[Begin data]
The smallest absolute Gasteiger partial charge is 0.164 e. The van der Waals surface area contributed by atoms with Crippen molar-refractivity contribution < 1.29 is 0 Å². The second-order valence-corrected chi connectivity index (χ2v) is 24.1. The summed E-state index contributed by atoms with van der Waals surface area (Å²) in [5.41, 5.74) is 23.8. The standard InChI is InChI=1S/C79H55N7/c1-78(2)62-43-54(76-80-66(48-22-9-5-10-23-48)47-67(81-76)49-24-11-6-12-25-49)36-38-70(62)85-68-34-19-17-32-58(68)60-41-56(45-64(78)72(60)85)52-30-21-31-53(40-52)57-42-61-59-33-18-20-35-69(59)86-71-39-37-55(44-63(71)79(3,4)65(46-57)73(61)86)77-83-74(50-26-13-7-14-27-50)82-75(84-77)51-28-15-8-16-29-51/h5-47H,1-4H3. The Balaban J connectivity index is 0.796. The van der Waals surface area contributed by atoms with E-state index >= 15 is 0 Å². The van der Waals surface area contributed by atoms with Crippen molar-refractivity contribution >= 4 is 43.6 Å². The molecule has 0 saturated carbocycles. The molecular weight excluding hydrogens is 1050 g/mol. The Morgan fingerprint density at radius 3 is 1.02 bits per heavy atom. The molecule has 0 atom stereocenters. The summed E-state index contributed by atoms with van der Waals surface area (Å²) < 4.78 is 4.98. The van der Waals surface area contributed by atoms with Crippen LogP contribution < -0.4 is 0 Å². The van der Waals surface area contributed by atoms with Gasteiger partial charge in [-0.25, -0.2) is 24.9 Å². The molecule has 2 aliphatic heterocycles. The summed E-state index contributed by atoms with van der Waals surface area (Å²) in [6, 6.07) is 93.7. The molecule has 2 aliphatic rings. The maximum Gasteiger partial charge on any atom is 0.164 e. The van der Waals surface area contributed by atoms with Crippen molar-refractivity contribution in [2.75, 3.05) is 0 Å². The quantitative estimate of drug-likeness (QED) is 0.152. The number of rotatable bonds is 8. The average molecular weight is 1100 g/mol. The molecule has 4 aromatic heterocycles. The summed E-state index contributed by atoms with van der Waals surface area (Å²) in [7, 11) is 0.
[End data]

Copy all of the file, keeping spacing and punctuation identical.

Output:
The smallest absolute Gasteiger partial charge is 0.164 e. The van der Waals surface area contributed by atoms with Crippen molar-refractivity contribution < 1.29 is 0 Å². The second-order valence-corrected chi connectivity index (χ2v) is 24.1. The summed E-state index contributed by atoms with van der Waals surface area (Å²) in [5.41, 5.74) is 23.8. The standard InChI is InChI=1S/C79H55N7/c1-78(2)62-43-54(76-80-66(48-22-9-5-10-23-48)47-67(81-76)49-24-11-6-12-25-49)36-38-70(62)85-68-34-19-17-32-58(68)60-41-56(45-64(78)72(60)85)52-30-21-31-53(40-52)57-42-61-59-33-18-20-35-69(59)86-71-39-37-55(44-63(71)79(3,4)65(46-57)73(61)86)77-83-74(50-26-13-7-14-27-50)82-75(84-77)51-28-15-8-16-29-51/h5-47H,1-4H3. The Balaban J connectivity index is 0.796. The van der Waals surface area contributed by atoms with E-state index >= 15 is 0 Å². The van der Waals surface area contributed by atoms with Crippen molar-refractivity contribution >= 4 is 43.6 Å². The molecule has 0 saturated carbocycles. The molecular weight excluding hydrogens is 1050 g/mol. The Morgan fingerprint density at radius 3 is 1.02 bits per heavy atom. The molecule has 0 atom stereocenters. The summed E-state index contributed by atoms with van der Waals surface area (Å²) < 4.78 is 4.98. The van der Waals surface area contributed by atoms with Crippen LogP contribution < -0.4 is 0 Å². The van der Waals surface area contributed by atoms with Gasteiger partial charge in [-0.25, -0.2) is 24.9 Å². The molecule has 2 aliphatic heterocycles. The summed E-state index contributed by atoms with van der Waals surface area (Å²) in [6, 6.07) is 93.7. The molecule has 2 aliphatic rings. The maximum Gasteiger partial charge on any atom is 0.164 e. The van der Waals surface area contributed by atoms with Crippen molar-refractivity contribution in [2.75, 3.05) is 0 Å². The quantitative estimate of drug-likeness (QED) is 0.152. The number of rotatable bonds is 8. The average molecular weight is 1100 g/mol. The molecule has 4 aromatic heterocycles. The summed E-state index contributed by atoms with van der Waals surface area (Å²) in [7, 11) is 0.